A team of scientists has pieced together how the hominid Australopithecus sediba (Au. sediba) walked, chewed, and moved nearly two million years ago. Their research, which appears in six papers in the latest issue of the journal Science, also shows that Au. sediba had a notable feature that differed from that of modern humans—a functionally longer and more flexible lower back.
Together, the studies offer a comprehensive depiction of some of the most complete early human ancestral remains ever discovered.
Since its discovery in August 2008, the site of Malapa—located about 30 miles northwest of Johannesburg—has yielded more than 220 bones of early hominins representing more than five individuals, including the remains of babies, juveniles, and adults. The evidence published in Science is based on two individuals from the site. The fossils from the site date to 1.977 to 1.98 million years in age.
“The abundance and remarkable preservation of fossils from Malapa provide unique insights into the way this fascinating extinct species interacted with and moved around in its environment,” said New York University anthropologist Scott Williams, the lead author of one of the six papers appearing in Science.
Williams, part of NYU’s Center for the Study of Human Origins, and his colleagues authored a paper describing Au. sediba’s vertebral column. The work is the first to analyze elements of the cervical, thoracic, lumbar, and sacral regions of the vertebral column in Au. sediba. Their analysis was based on partially complete spines of the two Au. sediba skeletons.
Their study reveals that Au. sediba had a human-like curvature of the lower back, but it was functionally longer and more flexible than that of modern humans.
“They probably walked in a way that we might find strange—a ‘compromise’ form of bipedalism indicative of a hominin that still partially relied on climbing trees,” Williams explained.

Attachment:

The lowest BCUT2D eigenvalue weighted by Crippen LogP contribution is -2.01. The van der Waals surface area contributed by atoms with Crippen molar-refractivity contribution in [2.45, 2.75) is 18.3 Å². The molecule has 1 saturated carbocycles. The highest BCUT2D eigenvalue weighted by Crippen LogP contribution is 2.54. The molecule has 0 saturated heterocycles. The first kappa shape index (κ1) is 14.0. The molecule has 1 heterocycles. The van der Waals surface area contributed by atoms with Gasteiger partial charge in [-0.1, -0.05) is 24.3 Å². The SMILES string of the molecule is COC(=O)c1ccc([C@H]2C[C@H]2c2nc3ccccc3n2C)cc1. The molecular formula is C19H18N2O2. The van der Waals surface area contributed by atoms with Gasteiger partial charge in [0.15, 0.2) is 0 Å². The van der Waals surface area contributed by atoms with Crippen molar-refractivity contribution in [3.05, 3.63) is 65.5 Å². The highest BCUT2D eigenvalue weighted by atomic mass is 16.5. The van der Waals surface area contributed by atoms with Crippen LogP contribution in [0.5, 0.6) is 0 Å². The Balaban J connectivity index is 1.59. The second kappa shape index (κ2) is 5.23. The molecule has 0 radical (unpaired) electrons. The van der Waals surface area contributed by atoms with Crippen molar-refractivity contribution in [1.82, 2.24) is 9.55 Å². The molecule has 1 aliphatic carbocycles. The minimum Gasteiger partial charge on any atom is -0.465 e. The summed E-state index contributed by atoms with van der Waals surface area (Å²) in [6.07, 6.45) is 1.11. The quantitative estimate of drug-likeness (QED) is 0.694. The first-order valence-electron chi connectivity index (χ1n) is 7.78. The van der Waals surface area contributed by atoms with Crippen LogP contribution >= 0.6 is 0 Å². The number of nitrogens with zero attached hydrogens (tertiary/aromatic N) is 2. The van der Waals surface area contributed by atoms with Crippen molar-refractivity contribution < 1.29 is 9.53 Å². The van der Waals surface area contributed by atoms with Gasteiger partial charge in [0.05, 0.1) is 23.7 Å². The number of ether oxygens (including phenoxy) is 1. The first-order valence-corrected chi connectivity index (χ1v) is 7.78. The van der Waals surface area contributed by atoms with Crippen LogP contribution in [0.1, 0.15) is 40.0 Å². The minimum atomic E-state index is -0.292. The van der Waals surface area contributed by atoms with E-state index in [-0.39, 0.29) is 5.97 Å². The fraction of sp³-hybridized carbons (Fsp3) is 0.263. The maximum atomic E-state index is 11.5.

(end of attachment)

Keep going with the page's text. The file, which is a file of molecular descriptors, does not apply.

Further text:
He noted that “the adult female is the first early hominin skeleton that preserves an intact terminal thoracic region and this provides critical information on the transition in inter-vertebral joints, and, by inference, mobility of the lower back.”
“The bony spine of Au. sediba likely had the same number of vertebrae as that of modern humans,” Williams added. “However, it differed in one primary aspect of its configuration—the transition in inter-vertebral articular facets occurred at a higher level of the spine that than normally occurs in modern humans. In combination with other features, a functionally longer lower back would have allowed for a more flexible spine in Au. sediba relative to that of modern humans.”
In addition, morphological indicators of strong lumbar curvature suggest that Au. sediba evolved in this regard relative to Au. africanus, which lived between 3.03 and 2.04 million years ago, and closer to the more recent Nariokotome Homo erectus skeleton—to date, the most complete early human skeleton discovered.
The research was conducted at the Evolutionary Studies Institute (ESI) at the University of the Witwatersrand (Wits) in South Africa, where Au. sebida’s remains were discovered in 2008.
Overall, the fossils provide an “unprecedented insight into the anatomy and phylogenetic position of an early human ancestor,” observed Professor Lee Berger, the project leader from the Wits Evolutionary Studies Institute. “This examination of a large number of associated, often complete and undistorted elements, gives us a glimpse of a hominin species that appears to be mosaic in its anatomy and that presents a suite of functional complexes that are both different from that predicted for other australopiths, as well as that for early Homo.
“Such clear insight into the anatomy of an early hominin species will clearly have implications for interpreting the evolutionary processes that affected the mode and tempo of hominin evolution and the interpretation of the anatomy of less well preserved species.”
For images, background material, audio or video clips, download the media pack from www.wits.ac.za or contact: Vivienne Rowland, Senior Communications Officer, University of the Witwatersrand, Johannesburg: +27 11 717 1017 (tel.), +27 83 395 1239 (cell), firstname.lastname@example.org.